If you had come to me waving Barbarians At The Gate, The Fall of RJR Nabisco–a brilliant and meticulous book–by Bryan Burrough and John Helyar–and demanding that I read it because it was so exciting, I probably wouldn’t have paid too much attention. After all, this is a story about the “intrigue” and “drama” surrounding the boring-sounding leveraged buyout of RJR Nabisco. Wow…
Wow is right! I absolutely loved this book, which was originally recommended to me by my brother, who has Wall Street Aspirations. He also recommended Liar’s Poker, which I loved (that link goes to my review), so I gave Barbarians a try.
A quick note first: If you get annoyed reading about rich white guys who don’t think they’re rich enough yet, this may not be the book for you. The excesses of Ross Johnson and many of the other characters was hard for me stomach, and I might not have made it through the book if I hadn’t found the story so fascinating.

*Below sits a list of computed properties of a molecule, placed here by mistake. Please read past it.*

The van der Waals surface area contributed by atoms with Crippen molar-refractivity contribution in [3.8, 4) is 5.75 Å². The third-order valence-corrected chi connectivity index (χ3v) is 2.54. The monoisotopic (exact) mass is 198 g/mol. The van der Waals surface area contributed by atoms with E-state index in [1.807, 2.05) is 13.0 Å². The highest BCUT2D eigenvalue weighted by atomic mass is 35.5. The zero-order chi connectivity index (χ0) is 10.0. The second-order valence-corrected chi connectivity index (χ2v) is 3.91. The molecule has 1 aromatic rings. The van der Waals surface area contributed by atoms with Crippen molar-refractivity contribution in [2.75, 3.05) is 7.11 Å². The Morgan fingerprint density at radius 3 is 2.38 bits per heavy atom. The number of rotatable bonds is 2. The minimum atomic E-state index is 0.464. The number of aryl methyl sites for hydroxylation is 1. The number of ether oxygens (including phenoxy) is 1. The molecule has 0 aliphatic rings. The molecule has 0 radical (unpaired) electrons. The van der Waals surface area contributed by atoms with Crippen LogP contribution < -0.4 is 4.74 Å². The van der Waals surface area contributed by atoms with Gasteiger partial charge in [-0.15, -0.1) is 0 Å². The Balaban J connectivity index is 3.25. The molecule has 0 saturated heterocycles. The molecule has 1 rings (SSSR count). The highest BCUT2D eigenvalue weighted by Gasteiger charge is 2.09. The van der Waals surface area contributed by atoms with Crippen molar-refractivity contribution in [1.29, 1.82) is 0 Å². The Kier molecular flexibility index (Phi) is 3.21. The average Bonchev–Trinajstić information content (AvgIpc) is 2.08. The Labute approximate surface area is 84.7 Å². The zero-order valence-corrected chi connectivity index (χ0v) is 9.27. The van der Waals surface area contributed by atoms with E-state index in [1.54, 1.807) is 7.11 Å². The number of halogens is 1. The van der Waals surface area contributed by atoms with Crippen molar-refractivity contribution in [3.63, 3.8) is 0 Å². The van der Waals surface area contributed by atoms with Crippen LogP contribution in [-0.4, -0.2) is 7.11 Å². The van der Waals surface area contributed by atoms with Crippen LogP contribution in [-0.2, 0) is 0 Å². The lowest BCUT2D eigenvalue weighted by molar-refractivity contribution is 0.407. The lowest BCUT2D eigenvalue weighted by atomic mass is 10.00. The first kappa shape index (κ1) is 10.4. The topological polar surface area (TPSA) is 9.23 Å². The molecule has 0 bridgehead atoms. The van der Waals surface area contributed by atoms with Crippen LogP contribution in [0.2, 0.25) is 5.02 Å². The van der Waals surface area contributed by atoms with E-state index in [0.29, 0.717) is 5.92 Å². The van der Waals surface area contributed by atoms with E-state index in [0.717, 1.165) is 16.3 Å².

So what is the story? I’m afraid I can’t make it sound that exciting, but it is.
Plot summary of Barbarians At The Gate
Ross Johnson was the CEO of RJR Nabisco. He decides, for reasons I won’t spoil, to attempt a leveraged buyout of the company, which means in a nutshell (a nutshell is the only grasp I have of this subject, even after reading the massive book) means that he put a bid into play which would allow him to buy out the rest of the Nabisco Shareholders. This results in a bunch of plotting and deceit and page-turning that made me laugh when I realized just how much I was enjoying it.
I’m not lying: this book reads (for people who like it) like the Da Vinci Code was supposed to–meaning, it drags you from one page to the next. Dan Brown’s book dragged me from one page into my bed.
1. What did you like and/or dislike about the book?
2. Who would you recommend it to?
3. Does anything in here, besides the perks, make you want to be a CEO? I can tell I would hate it.